In Pursuit of Perfection
By his own admission, Carl Tapp, vice president of maintenance for P.A.M. Transportation Services Inc., is most comfortable working behind the scenes to move both the Tontitown, Ark.-based company and the trucking industry as a whole forward.
Throughout his long and varied career – first as a U.S. Army electronic maintenance specialist and noncommissioned officer, then as a trucking owner-operator, mechanic, shop foreman and finally as a vice president of maintenance with a national reputation as a technology leader, TMC task force chairman and Silver Spark Plug recipient – Tapp has stuck steadfastly to his core values in the face of seemingly insurmountable personal and professional challenges. In the process, he helped transform P.A.M. from a small regional carrier into a major national truckload fleet and an acknowledged leader in cutting-edge maintenance practices.
Enter into even a brief conversation with Tapp, and his passion for education and knowledge quickly becomes apparent. That’s not surprising when you consider that both his parents were college professors specializing in foreign languages. In fact, Tapp’s father was fluent in about 15 different languages, and young Carl and his brother grew up speaking German as their first language.
Despite seemingly insurmountable challenges, Carl Tapp works steadfastly to give back to the industry that has served him so well over the last 30-plus years.
By the late 1950s, Tapp’s parents were teaching at Kent State University in Ohio. The school, the site of the Kent State massacre in 1970, was a hotbed for Vietnam War protests and left-wing politics, which Tapp found distasteful. Upon graduating from high school, he shocked his parents by announcing that he was enlisting in the U.S. Army. “It was a form of rebellion,” he says. “My parents sort of assumed I would go straight to college. My father felt that he’d sacrificed enough during World War II. He didn’t feel his sons were under any obligation to serve.”
While growing up, Tapp and his brother had tinkered with mini-bikes, go-carts and cars, including a 1958 Ford that Tapp bought for $10 and helping a friend race a 1959 Triumph TR3. While it was not surprising that Tapp did well on the languages portion of the Army aptitude tests, he also scored well in electronics and opted for cryptographic electronic repair training. A few months later, despite being fluent in German, he found himself posted in Hawaii serving Southeast Asia.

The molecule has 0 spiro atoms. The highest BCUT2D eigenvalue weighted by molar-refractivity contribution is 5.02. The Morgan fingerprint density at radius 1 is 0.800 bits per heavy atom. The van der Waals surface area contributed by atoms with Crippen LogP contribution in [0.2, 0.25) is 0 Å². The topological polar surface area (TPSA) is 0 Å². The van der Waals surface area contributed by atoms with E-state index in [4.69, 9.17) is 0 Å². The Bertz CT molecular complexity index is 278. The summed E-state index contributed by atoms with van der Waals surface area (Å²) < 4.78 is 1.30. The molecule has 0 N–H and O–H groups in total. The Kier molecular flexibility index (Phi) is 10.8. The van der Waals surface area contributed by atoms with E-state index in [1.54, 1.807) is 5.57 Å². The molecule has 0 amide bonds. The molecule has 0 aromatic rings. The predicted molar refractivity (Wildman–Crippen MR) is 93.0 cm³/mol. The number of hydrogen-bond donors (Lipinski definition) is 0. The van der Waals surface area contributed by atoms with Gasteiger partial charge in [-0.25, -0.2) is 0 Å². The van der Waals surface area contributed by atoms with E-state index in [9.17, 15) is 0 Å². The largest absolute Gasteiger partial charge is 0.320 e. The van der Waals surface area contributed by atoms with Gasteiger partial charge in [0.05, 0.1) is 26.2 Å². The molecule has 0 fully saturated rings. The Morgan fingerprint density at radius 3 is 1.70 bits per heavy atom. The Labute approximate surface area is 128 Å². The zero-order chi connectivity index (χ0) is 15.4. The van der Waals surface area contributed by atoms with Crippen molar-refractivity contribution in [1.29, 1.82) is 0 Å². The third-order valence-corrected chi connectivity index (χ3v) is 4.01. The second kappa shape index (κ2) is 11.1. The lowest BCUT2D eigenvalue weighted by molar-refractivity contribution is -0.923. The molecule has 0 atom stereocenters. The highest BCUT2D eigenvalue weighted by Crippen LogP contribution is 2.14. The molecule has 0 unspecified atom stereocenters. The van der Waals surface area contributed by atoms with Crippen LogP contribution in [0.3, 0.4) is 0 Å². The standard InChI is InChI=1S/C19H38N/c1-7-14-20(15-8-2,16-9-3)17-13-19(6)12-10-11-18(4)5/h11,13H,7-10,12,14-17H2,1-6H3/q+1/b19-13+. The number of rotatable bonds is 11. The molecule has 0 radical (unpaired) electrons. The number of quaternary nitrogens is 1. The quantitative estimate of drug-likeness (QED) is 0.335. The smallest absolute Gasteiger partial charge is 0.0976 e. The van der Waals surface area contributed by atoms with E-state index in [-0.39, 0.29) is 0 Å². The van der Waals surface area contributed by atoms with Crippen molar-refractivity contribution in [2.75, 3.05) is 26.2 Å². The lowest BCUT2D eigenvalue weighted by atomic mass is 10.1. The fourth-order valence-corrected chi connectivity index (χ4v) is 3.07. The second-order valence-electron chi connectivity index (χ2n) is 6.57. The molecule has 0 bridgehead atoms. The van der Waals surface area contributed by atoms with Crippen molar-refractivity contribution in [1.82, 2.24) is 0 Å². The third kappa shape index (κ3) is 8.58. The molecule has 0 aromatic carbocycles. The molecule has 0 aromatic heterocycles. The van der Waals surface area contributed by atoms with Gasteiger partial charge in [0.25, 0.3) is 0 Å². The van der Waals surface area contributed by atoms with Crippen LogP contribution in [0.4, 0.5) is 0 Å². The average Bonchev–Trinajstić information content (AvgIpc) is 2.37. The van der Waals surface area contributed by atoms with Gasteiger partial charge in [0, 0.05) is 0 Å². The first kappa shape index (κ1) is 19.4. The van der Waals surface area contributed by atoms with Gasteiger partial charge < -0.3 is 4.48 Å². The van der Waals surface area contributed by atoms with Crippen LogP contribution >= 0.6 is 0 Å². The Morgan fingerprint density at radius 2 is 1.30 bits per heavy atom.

It was in the Army that Tapp first began to develop the professionalism and philosophies that would define his career. Placed in charge of a team of electronic maintenance specialists, Tapp would load his people into Air Force transports and fly all over Southeast Asia to troubleshoot sensitive electronic warfare systems in helicopters, aircraft, tanks, jeeps, trucks and even backpack radios. “It was a life-and-death situation with the COMSEC circuits we worked on,” Tapp says. “Someone was depending on the job you did. Do it wrong, and you could easily wipe out a whole platoon of soldiers.”
Here, for the first time, Tapp began to place an emphasis on not just his own attitude, but the attitude of the troops he was leading. “You have to maintain a good attitude, regardless of what is going on,” he stresses. “Your attitude makes a difference. And if you have the same drive every day, no matter what’s going on, that’s contagious in an organization.”
Moving into trucking
With Vietnam winding down, making the Army a career didn’t seem like an option for Tapp. So in 1977, he was honorably discharged and went into business for himself as an owner-operator. “I had a cabover Kenworth tractor,” Tapp recalls. “It was serial number 220091 – complete with a big doghouse in the cab and a 270-horsepower Caterpillar engine. And I ran all 48 contiguous states with it and Canada.”
Tapp – who wanted to see the country and thought he would get rich while doing it – found the life of an owner-operator to be invigorating. “I saw the U.S.A. through a windshield,” he says. “And I had a lot of interesting experiences hauling oversized machinery. I got to see a lot of different manufacturing processes for the materials I hauled.”
But it was the late ’70s, and deregulation was looming. “I’d been buying diesel fuel at 19 cents a gallon, and prices kept creeping up,” Tapp notes. “I swore when it got to a dollar a gallon, I was going to get out of the business.” Fuel prices hit Tapp’s cutoff number while he was visiting his brother in Houston. Luckily, his brother was working as a mechanic for Rollins Truck Leasing and helped Tapp get a similar job for the fleet.
Although he didn’t have any formal diesel training, Tapp drew on his Army electronics training and quickly began to learn the ins and outs of truck maintenance. “I started at the bottom, washing trucks, and then moved on to brake jobs and other repairs,” he notes. His academic upbringing also proved helpful: Tapp began taking any mechanics course he could find in order to increase his knowledge base and skill set. In 1981, he passed the ASE Master Heavy Duty Truck Certification, which he has maintained ever since. At the same time, he quickly began to move up through the ranks at Rollins, eventually rising to district service manager and helping grow the company.
In 1987, Tapp took what he learned at Rollins and went to work for Ryder System in Texas, a job that proved to be challenging. “They needed a maintenance team that could deliver good performance because the company was growing at a very fast pace and experiencing all the usual problems that go along with rapid growth,” he says.